Home photography ideas: Shoot a city skyline indoors!

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If you've ever worked in an office, at some point you've no doubt sat at your desk and daydreamed about being somewhere else. If you were really procrastinating, then like us you might have fiddled with pens and paper, bent paperclips into different shapes, doodled, and built little stacks out of staples.  

And here's the germ of an idea for when you're stuck indoors but still want to shoot: how about letting your imagination run riot, and turning those everyday objects into epic miniature scenes.

For this fun photography project, you really don’t need anything more than an eye for detail, an angle-poise lamp and a decent stationery supply. Pick up a stack of staples and stand them up on a desk, and they turn into a skyscraper. What about creating Seattle’s famous Space Needle? A bolt and a couple of washers work fine to achieve the look! 

It really doesn’t take a lot to create a convincing miniature city skyline. The only other things you need are a mirror or a sheet of acrylic board, and the aforementioned desk lamp. 

So here’s what you need to do in order to create a cityscape of your own design – planning permission not required…

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Building a tabletop city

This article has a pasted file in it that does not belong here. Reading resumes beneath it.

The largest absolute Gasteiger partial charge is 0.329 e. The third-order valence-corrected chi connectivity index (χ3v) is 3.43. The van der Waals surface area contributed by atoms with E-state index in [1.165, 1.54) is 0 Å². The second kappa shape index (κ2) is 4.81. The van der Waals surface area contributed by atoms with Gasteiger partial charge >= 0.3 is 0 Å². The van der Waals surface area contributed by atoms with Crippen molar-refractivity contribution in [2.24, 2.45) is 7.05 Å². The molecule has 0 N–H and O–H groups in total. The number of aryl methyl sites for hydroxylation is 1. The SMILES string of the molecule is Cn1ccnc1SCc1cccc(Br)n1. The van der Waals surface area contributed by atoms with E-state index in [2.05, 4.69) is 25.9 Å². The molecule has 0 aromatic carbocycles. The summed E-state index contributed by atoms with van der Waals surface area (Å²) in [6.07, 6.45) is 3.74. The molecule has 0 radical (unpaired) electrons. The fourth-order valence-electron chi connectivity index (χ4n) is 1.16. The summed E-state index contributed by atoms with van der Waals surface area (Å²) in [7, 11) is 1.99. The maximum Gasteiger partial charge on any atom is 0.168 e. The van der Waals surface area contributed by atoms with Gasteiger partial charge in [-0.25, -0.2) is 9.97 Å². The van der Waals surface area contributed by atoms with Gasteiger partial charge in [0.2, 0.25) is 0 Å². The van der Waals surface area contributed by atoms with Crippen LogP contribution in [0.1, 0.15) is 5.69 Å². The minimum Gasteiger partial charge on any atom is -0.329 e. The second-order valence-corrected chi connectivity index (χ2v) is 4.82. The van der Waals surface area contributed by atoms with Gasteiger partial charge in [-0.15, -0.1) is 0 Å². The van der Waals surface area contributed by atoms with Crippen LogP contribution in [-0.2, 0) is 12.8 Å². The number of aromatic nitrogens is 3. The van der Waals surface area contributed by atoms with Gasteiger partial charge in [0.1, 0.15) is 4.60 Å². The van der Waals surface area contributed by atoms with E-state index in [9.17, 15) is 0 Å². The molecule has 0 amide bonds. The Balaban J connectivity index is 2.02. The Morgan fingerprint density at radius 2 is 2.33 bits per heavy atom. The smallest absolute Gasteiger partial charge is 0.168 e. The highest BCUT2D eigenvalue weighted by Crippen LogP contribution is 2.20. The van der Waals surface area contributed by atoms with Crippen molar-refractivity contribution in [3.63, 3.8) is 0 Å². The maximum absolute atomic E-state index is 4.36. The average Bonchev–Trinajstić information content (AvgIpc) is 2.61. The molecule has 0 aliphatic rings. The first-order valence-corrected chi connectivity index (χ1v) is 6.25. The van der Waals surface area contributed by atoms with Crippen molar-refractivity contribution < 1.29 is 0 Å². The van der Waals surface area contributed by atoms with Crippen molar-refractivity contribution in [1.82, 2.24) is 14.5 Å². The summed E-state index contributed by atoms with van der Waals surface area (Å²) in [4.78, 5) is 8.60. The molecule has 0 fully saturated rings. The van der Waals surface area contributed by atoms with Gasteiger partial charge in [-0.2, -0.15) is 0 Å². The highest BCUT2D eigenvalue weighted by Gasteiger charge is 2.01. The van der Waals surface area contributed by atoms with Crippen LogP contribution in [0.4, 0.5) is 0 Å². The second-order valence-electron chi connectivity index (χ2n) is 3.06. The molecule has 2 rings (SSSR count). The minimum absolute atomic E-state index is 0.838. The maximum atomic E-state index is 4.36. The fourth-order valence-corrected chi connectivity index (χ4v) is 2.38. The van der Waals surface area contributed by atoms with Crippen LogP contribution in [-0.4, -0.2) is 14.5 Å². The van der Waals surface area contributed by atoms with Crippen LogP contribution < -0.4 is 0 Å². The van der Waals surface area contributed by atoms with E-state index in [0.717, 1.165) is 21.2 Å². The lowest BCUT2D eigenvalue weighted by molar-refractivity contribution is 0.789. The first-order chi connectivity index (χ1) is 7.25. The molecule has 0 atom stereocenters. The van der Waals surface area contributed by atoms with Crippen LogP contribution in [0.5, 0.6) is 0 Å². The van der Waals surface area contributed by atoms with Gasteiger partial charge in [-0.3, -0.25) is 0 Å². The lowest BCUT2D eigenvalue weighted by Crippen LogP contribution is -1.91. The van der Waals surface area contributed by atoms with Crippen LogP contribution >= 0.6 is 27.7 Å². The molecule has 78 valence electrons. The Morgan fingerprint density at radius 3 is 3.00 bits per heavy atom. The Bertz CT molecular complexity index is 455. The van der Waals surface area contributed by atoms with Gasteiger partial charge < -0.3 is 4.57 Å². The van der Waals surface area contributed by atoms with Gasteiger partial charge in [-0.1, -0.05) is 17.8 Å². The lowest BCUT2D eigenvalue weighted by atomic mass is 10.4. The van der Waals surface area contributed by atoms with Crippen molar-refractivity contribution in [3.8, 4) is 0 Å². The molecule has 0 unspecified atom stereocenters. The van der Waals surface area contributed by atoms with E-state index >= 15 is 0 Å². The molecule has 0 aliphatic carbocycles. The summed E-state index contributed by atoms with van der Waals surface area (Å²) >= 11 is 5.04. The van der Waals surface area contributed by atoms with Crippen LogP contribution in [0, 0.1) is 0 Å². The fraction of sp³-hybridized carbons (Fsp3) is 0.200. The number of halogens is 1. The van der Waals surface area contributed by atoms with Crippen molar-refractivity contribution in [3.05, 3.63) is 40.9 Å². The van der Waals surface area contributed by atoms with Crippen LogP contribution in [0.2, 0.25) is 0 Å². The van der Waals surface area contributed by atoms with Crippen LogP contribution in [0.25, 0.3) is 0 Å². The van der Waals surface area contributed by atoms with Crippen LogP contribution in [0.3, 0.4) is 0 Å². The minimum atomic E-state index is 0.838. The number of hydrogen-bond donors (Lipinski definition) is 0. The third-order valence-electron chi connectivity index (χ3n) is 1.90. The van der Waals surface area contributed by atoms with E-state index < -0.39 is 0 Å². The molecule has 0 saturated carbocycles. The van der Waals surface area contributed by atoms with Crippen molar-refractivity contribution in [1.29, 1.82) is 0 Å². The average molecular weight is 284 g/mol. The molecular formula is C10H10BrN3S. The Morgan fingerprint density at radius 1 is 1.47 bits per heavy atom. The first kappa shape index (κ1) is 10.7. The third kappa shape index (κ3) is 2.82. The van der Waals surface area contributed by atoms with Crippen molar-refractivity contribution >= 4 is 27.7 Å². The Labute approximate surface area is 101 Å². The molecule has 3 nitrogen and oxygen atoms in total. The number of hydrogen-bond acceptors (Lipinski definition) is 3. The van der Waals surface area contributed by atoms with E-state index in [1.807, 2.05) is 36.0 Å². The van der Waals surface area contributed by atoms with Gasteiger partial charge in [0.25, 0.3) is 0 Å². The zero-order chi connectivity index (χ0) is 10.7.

01 Go back to black

To make this shot work effectively we need a clean, distraction-free backdrop that removes reflections and puts emphasis on the office supplies we use to create the skyline. Black fabric, especially velvet, is perfect for this. Prop it up on a stand, hand it from a radiator, or even tape it to the wall.

02 Introduce a reflection

Mimic the water reflections that you find along a river on the edge of a city skyline. We used a black acrylic board to make a seamless join between the ground and the backdrop (it’s easier to see the reflections in black acrylic as opposed to a colored or white board), but you could also use a mirror or other reflective surface.

03 Arrange your office supplies 

Use a variety of office supplies to make interesting shapes. There are classic objects that you’ll keep coming back to because they work so well; staples make great skyscrapers, with each staple mimicking a floor on a building, while screws, nuts and bolts also make great shapes.

05 Get in close 

A close-focusing lens is a must with this shot, but fortunately even a 50mm lens will focus close enough. A macro lens is ideal, but longer focal length macros, such as 90mm, mean that you’ll have to get quite far back to fit the scene in, depending on how big your skyline is.

• Best 50mm lenses

06 Set a small aperture

With our camera on a tripod and manual mode selected, we set an aperture of f/8 at ISO200 to increase depth of field (because a shallow depth of field tells our brain that it’s a small-scale model). We then adjusted the shutter speed until our scene was correctly exposed. 

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The best 50mm lens: Which 'standard prime' is the right one for you?
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N-Photo: The Nikon Magazine is a monthly publication that's entirely dedicated to Nikon users. As a 100% independent magazine, you can be assured of unbiased opinion from a trustworthy team of devoted photography experts including editor Adam Waring and Deputy Editor Mike Harris

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